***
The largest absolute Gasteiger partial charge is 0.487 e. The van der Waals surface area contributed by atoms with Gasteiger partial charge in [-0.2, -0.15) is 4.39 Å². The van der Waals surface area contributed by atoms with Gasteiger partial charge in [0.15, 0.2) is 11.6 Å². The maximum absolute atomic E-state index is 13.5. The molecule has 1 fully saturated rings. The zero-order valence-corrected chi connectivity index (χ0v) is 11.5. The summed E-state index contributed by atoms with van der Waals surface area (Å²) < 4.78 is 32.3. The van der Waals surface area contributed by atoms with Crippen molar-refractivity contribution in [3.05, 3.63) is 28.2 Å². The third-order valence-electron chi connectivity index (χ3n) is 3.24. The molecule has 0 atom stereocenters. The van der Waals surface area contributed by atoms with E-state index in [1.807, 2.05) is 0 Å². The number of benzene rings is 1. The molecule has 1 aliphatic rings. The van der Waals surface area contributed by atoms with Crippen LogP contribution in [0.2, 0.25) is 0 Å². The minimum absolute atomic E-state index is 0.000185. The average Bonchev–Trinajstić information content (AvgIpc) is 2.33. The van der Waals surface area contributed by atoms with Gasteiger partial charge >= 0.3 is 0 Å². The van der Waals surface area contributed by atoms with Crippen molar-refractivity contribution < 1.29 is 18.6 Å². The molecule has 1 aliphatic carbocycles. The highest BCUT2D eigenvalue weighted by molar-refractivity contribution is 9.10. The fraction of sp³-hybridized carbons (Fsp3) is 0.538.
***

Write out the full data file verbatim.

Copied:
The largest absolute Gasteiger partial charge is 0.487 e. The van der Waals surface area contributed by atoms with Gasteiger partial charge in [-0.2, -0.15) is 4.39 Å². The van der Waals surface area contributed by atoms with Gasteiger partial charge in [0.15, 0.2) is 11.6 Å². The maximum absolute atomic E-state index is 13.5. The molecule has 1 fully saturated rings. The zero-order valence-corrected chi connectivity index (χ0v) is 11.5. The summed E-state index contributed by atoms with van der Waals surface area (Å²) < 4.78 is 32.3. The van der Waals surface area contributed by atoms with Crippen molar-refractivity contribution in [3.05, 3.63) is 28.2 Å². The third-order valence-electron chi connectivity index (χ3n) is 3.24. The molecule has 0 atom stereocenters. The van der Waals surface area contributed by atoms with E-state index in [1.807, 2.05) is 0 Å². The number of benzene rings is 1. The molecule has 1 aliphatic rings. The van der Waals surface area contributed by atoms with Crippen LogP contribution in [0.2, 0.25) is 0 Å². The minimum absolute atomic E-state index is 0.000185. The average Bonchev–Trinajstić information content (AvgIpc) is 2.33. The van der Waals surface area contributed by atoms with Gasteiger partial charge >= 0.3 is 0 Å². The van der Waals surface area contributed by atoms with Crippen molar-refractivity contribution < 1.29 is 18.6 Å². The molecule has 1 aliphatic carbocycles. The highest BCUT2D eigenvalue weighted by molar-refractivity contribution is 9.10. The fraction of sp³-hybridized carbons (Fsp3) is 0.538.